Martindale Hubbell’s AV Rating System Dead As A Dodo

It seems fitting that the year is ending with yet another blow to the once mighty MH empire..

US based blog The Legal Water Cooler writes in a post yesterday …Is Martindale-Hubbell’s AV Rating System officially dead?


The blog goes on to report…


I received an e-mail on Friday from a peer at LexisNexis’ Martindale division notifying me that not only was she let go, so was her entire department.

I want to let you know that I will be leaving Martindale-Hubbell at the end of the month. The Rating Specialist positions for Martindale-Hubbell have been eliminated, so that means that I will not be coming to visit you to review your firm’s ratings initiatives. I am told that some of the other people who visit your firm from Martindale or LexisNexis may add the ratings items to their meetings with you.

I don’t know if this is a case of chicken or the egg, but by eliminating the Rating Specialist positions, LexisNexis has shown what their commitment to the Martindale-Hubbell Ratings System product is. Or, was it our lack of support for the Ratings product what prompted LexisNexis to abandon it?

Either way, it appears that the Martindale-Hubbell AV Ratings System is officially dead, or, at the least, on "dissolution watch."


Read the entry and comments at


We won’t feign surprise.. every part of MH looks to us as though it’s on its last legs .. Will the division survive as an entity in 2009.. we doubt it


We’ve also just come across this post by Kevin O’Keefe of Lex Blog which summs up the mood about MH


He writes:

Martindale-Hubbell taking huge beating on Twitter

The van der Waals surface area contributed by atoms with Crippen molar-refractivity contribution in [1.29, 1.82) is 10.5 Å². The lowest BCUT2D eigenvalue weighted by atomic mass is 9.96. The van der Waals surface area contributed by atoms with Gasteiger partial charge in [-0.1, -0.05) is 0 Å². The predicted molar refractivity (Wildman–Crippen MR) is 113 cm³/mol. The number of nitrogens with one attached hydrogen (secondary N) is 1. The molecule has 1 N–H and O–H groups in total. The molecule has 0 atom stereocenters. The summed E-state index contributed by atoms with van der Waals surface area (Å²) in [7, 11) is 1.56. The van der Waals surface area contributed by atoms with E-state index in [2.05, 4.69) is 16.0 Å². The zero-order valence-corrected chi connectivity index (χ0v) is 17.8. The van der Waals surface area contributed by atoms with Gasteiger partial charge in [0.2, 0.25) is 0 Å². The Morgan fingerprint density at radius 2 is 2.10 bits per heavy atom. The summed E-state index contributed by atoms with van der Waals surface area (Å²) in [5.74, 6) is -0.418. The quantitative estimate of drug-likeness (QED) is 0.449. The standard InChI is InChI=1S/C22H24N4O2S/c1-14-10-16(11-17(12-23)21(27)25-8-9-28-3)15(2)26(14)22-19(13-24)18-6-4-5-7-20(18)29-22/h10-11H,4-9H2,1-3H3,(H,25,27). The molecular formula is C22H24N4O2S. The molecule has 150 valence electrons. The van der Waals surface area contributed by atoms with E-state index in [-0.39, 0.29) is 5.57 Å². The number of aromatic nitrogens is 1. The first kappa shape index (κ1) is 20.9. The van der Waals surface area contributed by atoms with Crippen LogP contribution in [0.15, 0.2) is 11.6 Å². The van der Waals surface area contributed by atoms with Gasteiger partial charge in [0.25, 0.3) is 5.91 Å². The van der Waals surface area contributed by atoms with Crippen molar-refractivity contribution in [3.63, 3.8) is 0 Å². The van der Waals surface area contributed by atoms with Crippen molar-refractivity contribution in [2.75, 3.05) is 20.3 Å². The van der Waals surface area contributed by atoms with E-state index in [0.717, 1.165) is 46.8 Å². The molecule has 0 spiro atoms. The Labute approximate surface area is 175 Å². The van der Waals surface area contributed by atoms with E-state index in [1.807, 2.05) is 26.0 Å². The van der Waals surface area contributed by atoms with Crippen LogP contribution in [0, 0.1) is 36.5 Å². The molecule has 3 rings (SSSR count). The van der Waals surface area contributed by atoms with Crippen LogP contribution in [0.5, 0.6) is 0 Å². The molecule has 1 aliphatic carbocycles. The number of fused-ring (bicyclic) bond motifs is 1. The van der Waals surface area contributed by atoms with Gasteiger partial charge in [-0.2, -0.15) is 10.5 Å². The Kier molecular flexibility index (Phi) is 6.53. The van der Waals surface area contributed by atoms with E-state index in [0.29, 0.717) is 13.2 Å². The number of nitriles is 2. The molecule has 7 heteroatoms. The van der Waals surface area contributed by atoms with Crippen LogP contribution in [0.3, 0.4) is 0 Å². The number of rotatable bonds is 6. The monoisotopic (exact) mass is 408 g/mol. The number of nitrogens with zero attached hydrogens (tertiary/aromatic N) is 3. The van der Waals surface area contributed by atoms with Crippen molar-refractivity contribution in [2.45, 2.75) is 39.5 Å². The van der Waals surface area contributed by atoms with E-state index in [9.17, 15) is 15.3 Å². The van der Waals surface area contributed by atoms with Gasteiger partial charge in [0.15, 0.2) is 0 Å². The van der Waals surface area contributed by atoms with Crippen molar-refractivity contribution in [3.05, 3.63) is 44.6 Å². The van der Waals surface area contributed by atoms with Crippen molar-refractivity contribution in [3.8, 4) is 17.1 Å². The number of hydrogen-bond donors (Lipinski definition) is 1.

Discussion of whether Martindale-Hubbell is dropping its lawyer ratings system is running rampant on Twitter today. The original discussion on Martindale-Hubbell lawyer ratings began on the blogosphere last evening.

In addition to well respected legal voices on the blogsphere and Twitter, the discussion involves some major players. Heavy influencers of opinions within the legal industry. Virtually all are asking if Martindale-Hubbell ratings are dead.

Bloggers from American Lawyer Media., the flagship online presence for the National Law Journal and American Lawyer Media, is asking on Twitter ‘[I]s Martindale-Hubbell dropping its AV Ratings?’
Marketing professional with the International Lawyers Network.
Law librarian at multi-national large law firm.
Influential contributer and leader within the Legal Marketing Association.
CEO of Avvo, an upcoming lawyer ratings website.
Perhaps to no one’s surprise, LexisNexis Martindale-Hubbell has decided to ignore the discussion. Or worse yet, does not know how.

I’m not sure LexisNexis or Martindale-Hubbell has anyone using Twitter. On an inquiry from a Twitter follower yesterday, I asked if anyone at LexisNexis, parent of Marindale used Twitter. No one responded.

Worse yet for Martindale-Hubbell the discussion is generating negative comments about the company on other fronts. One well respected legal knowledge management professional commented that maybe eliminating ratings was to emphasize Marindale-Hubbell Connected. But he said ‘Conected,’ Martindale’s upcoming social networking site which he tried is ‘a mess.’ Others are commenting that Martindale-Hubbell has been dead in general for a long time.

Martindale-Hubbell’s lack of understanding of the impact of social media is telling here. How can Martindale credibly ask firms to pay hundreds of thousands of dollars in subscriptions so the firms can participate in Martindale’s upcoming social networking site when it appears to influencers in legal marketing that Martindale is a ship without a rudder and not capable of handling social networking/media in dealing with its own affairs?

Bill Pollak (@wpollak), CEO of Incisive Media (owner of American Lawyer Media) is a regular participant in Twitter discussions. Bill’s proven that an innovative leader in the legal field can effectively use social media.

A Twitter discussion got going over the last weekend dissing an article in the National Law Journal about the risks in using Twitter. Bill jumped right in explaining the point of the article. Not only was the issue diffused, but Bill was perceived as someone who wants to listen to and get to know his customers.

For a graphic on the Martindale-Hubbell discussion for just the last few hours, see the Martindale-Hubbell Twitter Search below.